‘How should I respond when something goes wrong?’

In our regular feature we explore what your options are when things go wrong

Clare Aldridge is a CSP professional adviser
Clare Aldridge is a CSP professional adviser

Health and Care Professions Council (HCPC) standards of conduct, performance and ethics 8.1 requires all physios to be open and honest when there is an adverse event, mistake or unexpected outcome in patient care. This is the professional duty of candour. We must promptly provide the effected patient with an explanation of what happened, the potential consequences, any rectifying steps taken and an apology.

Candour is a powerful tool in driving service evaluation and therefore improvements in patient safety and ethical practice. 

Apologising is a crucial part, it acknowledges the harm or distress experienced and should be sincere, empathic and meaningful.

Read NHS Resolution Saying Sorry to hone your confidence in saying sorry.

Apologising can feel daunting and raise questions; ‘If I apologise, will I be admitting liability?’ ‘Am I following organisational processes?’

Regardless of sector, public or private, apologising is not an admission of guilt or liability, this is established in UK legislation – UK Section 2 of the Compensation Act 2006 and the Apologies (Scotland) Act 2016

Candour has positive impacts for patients and practitioners. Providing a timely apology reduces formal patient complaints. The HCPC sanctions policy views apologising as demonstrating remorse and insight in fitness to practice investigations.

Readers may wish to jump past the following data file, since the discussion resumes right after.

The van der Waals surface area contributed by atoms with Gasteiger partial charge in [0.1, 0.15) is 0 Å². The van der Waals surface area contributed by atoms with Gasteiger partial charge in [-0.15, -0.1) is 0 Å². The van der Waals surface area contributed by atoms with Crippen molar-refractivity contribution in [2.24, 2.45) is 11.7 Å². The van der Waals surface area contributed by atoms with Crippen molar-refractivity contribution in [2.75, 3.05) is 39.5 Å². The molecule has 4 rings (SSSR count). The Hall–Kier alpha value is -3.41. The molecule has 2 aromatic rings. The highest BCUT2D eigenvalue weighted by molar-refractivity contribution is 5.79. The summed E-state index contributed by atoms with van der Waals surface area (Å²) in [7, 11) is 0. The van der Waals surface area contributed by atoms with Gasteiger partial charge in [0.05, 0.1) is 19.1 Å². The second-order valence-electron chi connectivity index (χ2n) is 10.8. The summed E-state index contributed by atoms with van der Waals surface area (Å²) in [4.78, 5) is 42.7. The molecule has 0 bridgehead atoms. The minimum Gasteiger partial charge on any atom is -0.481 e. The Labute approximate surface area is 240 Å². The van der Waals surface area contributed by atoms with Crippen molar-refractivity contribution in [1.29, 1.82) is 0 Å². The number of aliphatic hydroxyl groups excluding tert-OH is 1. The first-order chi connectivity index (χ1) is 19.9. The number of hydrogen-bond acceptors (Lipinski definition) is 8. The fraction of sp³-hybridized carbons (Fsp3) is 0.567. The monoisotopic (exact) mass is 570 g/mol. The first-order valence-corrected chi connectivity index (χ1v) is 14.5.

If you work for yourself, having a plan of how you’ll respond to adverse events will help you meet your duty of candour effectively; consider documenting a policy or procedure to demonstrate to patients that you are meeting your professional obligations.

Health and social care organisations now also have a duty of candour requiring them to foster transparency, open communication, honesty and accountability at all levels.

There are variations in how organisational duty of candour is implemented and regulated across the four UK nations.

Therefore, it is important to be aware of your organisation’s policies relating to candour and openness so that you can report adverse events appropriately and seek support when necessary. 

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